Student stories: RT Jane
I have been doing courses with OCA for years, slowly plodding through the units and enjoying every moment of them. But finally my ultimate unit of the Visual Communications degree is in for assessment this November. My life as an artist and illustrator has blossomed in the last couple of years, as my confidence and technical skills have grown. Now that I am retired, I feel I can do what I have always wanted to do, just play around with visual media all day long. My last, and the most pleasurable job of my life, was working for OCA, which I did for ten years. That being the case I maintain a strong affection for OCA, the staff, the tutors and its purpose. I’m sure it has helped me feel confident about my studies, since I knew what the assessment process involved, and since I knew how hard everyone at OCA worked, I felt defensive when I saw criticisms on the OCA illustration Facebook group for instance! If I had started my degree later I would have elected to study illustration, (the illustration degree wasn’t available when I started) but it has certainly been helpful to be forced to study Graphic Design as well, especially since I seem to have fallen into the graphic novel/comic field, despite my original lack of interest in it!
Art and illustration is now central to my life, and was a stabilizing force when I lost my husband when he was only 56. Drawing helped me express my grief. Several years on, still studying my degree, with lots of free time, I am not sure how I arrived at the subject for my final project. I felt myself reluctantly pulled towards the most difficult subject I could possibly have chosen. It must have been because at the age of 64, I finally felt able to look back at my life and see my childhood trauma clearly, and without fear. I instinctively knew that if I managed to address this powerfully, that this would make a good piece of work. So I began to write, and sketch out thoughts about my abusive father, and this quickly developed, once I had come up with the title: Trust My Father. I had incredible and excellent support from my OCA tutor Bee Willey, who had, by coincidence recently completed an MA in Creative writing, so she was able to help me with the shape of my story as well as comment on the visual aspects.
Moving on six months or so, I had some serious doubts about my choice of subject. How could I get my story out into the public domain when I wanted to tell as few people as possible about it? I opted for a pen name and that solved one issue. And I decided the narrative was not finished and that I couldn’t possibly finish it in time. Then I knew what to do. I would round off the story, get 100 copies printed, and distribute the books to interested people and organisations and ask for feedback. Then I would be in a position to pursue the finished book at my leisure, post degree, under a pen name. The feedback rolled in, so much support, so many positive responses. A hugely positive response from the National Probation Service, who wanted 1,000 copies to share with female hostels, in the expectation that it might trigger women to talk about their experiences of abuse. This emboldened me to submit to the Laydeez Do Comics annual award. To my amazement I have found my way, first onto the long list selection and yesterday, onto the short list. The winners get announced in December. This is a hugely prestigious award, and makes publishers take note!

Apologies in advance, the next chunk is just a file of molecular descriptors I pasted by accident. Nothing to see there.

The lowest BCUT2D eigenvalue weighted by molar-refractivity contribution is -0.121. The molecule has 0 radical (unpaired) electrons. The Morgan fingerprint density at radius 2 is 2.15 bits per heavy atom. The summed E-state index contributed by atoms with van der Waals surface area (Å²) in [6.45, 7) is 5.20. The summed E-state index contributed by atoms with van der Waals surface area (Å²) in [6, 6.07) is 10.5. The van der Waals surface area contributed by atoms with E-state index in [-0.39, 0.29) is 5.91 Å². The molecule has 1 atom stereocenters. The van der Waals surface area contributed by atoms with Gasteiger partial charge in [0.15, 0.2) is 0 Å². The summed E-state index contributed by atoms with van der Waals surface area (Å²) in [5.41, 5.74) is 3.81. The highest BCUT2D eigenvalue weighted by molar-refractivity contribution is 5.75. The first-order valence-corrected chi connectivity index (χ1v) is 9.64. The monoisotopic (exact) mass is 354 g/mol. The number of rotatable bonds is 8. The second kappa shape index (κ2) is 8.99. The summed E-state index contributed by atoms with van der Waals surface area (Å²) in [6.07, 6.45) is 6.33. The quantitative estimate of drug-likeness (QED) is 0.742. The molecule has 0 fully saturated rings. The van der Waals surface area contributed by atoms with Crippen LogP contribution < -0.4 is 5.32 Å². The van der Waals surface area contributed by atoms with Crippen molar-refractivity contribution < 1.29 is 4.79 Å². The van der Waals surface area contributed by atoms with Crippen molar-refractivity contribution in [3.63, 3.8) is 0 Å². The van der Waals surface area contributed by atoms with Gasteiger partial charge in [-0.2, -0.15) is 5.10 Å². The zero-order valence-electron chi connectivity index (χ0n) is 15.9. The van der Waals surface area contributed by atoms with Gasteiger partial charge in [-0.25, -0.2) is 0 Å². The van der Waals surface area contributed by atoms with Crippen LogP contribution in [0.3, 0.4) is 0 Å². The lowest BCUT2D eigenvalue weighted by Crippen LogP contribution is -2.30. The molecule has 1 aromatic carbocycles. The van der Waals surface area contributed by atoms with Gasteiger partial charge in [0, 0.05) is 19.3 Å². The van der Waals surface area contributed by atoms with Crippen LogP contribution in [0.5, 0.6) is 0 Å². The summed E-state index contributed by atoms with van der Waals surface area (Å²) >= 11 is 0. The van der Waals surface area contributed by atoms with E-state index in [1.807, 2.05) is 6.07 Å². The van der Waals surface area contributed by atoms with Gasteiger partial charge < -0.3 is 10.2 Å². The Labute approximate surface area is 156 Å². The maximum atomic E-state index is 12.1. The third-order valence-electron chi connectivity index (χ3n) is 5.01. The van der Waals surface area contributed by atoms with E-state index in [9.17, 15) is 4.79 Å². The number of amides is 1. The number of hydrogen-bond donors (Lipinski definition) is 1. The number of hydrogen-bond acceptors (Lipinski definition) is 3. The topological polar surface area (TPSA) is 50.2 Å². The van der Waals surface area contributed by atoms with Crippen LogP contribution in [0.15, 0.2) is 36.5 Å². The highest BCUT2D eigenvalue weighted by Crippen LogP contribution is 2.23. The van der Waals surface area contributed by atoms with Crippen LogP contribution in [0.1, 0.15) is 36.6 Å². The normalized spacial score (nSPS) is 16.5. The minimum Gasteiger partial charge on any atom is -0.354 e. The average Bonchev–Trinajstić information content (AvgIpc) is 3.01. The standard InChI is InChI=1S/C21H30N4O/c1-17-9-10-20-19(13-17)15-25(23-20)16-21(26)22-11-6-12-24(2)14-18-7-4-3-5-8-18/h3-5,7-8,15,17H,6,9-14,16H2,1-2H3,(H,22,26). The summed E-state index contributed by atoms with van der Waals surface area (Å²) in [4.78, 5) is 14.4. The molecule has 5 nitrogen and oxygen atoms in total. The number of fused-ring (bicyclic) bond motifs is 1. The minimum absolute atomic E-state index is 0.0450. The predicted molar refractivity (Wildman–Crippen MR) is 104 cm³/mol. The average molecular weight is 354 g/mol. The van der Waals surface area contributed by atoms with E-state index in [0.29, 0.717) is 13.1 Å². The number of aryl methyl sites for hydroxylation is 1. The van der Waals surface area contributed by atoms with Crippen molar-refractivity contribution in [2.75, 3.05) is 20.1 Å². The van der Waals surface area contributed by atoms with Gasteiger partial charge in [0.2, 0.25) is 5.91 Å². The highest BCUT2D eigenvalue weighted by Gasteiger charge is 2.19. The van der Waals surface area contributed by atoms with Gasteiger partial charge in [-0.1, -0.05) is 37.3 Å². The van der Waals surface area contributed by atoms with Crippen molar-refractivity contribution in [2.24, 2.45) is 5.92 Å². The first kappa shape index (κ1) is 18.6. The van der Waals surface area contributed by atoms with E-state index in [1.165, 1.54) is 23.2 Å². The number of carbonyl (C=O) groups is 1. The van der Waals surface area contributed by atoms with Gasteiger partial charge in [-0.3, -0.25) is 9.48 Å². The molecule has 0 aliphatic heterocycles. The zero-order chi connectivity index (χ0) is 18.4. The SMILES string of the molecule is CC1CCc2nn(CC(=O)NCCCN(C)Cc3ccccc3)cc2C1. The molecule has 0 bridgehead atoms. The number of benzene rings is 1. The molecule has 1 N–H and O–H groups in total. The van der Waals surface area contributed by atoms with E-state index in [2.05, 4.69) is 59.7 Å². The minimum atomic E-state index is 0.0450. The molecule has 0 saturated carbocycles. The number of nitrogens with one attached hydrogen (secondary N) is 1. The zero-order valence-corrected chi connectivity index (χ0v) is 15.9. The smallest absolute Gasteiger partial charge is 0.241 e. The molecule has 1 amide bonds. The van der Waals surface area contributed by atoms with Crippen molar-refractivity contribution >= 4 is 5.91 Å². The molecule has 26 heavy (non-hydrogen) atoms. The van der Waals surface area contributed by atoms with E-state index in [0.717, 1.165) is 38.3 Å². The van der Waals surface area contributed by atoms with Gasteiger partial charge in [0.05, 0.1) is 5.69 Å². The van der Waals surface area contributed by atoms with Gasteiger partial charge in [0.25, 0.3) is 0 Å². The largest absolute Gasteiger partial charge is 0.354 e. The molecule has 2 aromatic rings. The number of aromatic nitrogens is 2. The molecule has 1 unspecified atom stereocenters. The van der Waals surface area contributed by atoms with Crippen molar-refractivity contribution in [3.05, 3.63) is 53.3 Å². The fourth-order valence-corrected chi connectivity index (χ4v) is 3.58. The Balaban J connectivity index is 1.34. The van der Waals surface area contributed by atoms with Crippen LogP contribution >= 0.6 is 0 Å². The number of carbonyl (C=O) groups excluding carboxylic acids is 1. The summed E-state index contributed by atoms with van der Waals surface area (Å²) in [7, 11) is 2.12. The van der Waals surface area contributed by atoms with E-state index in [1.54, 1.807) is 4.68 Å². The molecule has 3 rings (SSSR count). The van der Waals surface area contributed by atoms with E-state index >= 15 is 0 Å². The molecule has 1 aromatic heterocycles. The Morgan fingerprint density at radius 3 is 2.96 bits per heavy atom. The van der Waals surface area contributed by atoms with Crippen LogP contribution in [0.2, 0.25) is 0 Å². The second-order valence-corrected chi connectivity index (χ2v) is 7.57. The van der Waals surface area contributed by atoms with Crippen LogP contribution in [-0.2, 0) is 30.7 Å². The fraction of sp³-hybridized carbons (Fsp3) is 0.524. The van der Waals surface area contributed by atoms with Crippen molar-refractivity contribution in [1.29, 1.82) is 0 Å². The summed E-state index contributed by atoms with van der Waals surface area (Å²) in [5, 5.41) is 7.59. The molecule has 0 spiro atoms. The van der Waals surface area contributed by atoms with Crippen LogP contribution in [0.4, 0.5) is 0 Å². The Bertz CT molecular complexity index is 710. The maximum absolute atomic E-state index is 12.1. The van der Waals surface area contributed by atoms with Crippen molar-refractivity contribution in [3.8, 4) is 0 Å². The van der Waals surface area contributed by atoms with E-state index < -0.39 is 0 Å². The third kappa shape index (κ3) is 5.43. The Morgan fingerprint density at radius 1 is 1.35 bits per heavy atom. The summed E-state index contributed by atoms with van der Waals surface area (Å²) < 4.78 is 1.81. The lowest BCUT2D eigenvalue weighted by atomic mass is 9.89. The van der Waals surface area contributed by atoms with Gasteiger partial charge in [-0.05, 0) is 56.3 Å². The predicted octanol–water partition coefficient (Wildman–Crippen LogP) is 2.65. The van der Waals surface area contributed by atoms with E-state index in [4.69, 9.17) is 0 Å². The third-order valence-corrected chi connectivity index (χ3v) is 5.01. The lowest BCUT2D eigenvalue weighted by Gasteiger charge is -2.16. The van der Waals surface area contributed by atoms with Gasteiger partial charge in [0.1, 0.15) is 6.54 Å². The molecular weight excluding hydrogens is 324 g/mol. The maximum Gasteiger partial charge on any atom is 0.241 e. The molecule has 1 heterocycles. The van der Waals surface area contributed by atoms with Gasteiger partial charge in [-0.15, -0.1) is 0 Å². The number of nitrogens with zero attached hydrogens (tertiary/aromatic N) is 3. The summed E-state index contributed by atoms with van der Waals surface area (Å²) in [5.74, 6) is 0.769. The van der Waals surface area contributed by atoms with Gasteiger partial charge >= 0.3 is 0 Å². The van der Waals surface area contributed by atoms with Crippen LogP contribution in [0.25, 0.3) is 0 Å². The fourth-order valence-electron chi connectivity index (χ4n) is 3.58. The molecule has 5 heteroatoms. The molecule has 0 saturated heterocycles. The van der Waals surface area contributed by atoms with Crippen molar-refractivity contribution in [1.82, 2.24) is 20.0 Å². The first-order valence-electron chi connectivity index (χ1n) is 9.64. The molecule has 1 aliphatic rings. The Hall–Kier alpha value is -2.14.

My book, in its current draft form, tells a story of reflection and coming to terms with the trauma of being sexually abused by a father I loved, and that love turning to fear and hate. I contextualise the story, by comparing my experience with the stories of many others who have been through similar traumas, and I also reflect on the unstable role of memory in telling this story. I was inspired by looking at the work of others, and by my own experimental approach to art to use as many approaches in the design as I wanted: including printmaking, collage, painting, drawing and cyanotypes. I even designed my own font. Creating this work has been cathartic, and important for my well being, and now I can talk about the subject easily, which I have never been able to do before. I want the book to help others and am now a resident artist on a website for adults abused when children. This helps turn something negative into something positive.
Finally it confirms to me the importance of OCA’s role as a broker for latent creativity, as an agent to support and foster the creative drive in those of us from whom it is central to our well being, and may help us to express things that we have hung onto for years.